There were companies like NSO Group, in which a former employee was accused of stealing source code from the company and trying to sell it on the dark web. Source code for major antivirus companies was leaked online.
“There was this increase around with code-related incidents, and we saw that this is an unmet need. Both Lior and I come from a developer background, so we knew that this is a field that needs extra care, and that wasn’t looked at enough before,” said Slavin.
This was all before the more recent SolarWinds incident in which hackers inserted malicious code into software affecting major companies including Microsoft and top government agencies.
Both former security researchers for the Israel Defense Forces, Levy left Symantec and Slavin Reasons Cybersecurity to form Cycode in 2019.
Its initial direction was to protect source code and code repositories such as GitHub, GitLab and Bitbucket. Then through working with prospects and clients and looking at market trends — infrastructure-as-code (IAC), secrets management — they saw that a lot of the configuration that controls the DevOps process was being shifted to code.
“We understood that code repositories nowadays are becoming a much bigger target and are becoming this sort of single source of truth for the entire development operation. And so [we decided] this is what we should focus on. This is what we should protect,” Slavin said.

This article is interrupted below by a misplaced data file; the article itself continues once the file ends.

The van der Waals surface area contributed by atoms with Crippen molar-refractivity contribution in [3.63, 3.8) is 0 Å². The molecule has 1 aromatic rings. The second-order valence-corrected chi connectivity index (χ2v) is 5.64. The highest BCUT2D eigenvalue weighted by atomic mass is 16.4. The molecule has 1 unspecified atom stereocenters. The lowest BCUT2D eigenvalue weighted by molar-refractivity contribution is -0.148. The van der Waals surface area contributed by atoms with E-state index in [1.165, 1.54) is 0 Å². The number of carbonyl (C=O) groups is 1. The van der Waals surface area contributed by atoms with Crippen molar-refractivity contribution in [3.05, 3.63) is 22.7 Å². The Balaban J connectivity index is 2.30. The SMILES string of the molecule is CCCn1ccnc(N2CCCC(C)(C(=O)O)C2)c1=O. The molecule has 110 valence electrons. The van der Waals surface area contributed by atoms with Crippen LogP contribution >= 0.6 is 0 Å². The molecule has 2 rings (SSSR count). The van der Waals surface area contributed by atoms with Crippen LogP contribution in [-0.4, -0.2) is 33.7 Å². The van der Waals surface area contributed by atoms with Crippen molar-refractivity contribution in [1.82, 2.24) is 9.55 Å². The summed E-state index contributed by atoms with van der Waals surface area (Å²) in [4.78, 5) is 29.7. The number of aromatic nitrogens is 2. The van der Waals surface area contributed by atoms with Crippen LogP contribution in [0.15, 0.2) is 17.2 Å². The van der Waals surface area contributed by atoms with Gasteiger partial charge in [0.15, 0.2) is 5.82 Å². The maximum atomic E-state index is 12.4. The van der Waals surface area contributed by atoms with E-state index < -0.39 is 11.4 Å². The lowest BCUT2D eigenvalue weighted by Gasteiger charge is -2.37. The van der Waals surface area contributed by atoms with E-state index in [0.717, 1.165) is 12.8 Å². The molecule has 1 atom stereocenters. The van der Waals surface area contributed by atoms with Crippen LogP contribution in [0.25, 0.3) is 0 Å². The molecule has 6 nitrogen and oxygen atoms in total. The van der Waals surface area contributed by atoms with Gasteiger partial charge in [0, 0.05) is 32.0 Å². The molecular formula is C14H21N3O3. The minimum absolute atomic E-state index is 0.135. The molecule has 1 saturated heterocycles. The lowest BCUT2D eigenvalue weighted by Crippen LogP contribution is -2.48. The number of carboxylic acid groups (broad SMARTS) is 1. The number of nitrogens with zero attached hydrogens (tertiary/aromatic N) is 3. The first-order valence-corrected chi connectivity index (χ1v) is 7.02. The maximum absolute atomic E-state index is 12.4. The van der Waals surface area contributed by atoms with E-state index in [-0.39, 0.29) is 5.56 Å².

Secrets, Leaks, IAC
The technology connects with Git-based repositories like GitHub, GitLab and Bitbucket to check things like access configurations, and whether organizations enforce two-factor authentication in their systems themselves. It also looks at individual users’ permission and actual activity, checking that those permissions are appropriate.
It also checks general configurations such as whether a repository has changed from private to public to more elaborate settings, like whether a repository has branch protections. Does this brand protection have policies like commit signing, protecting the repository from rewriting? Are those branch protections actually enforced?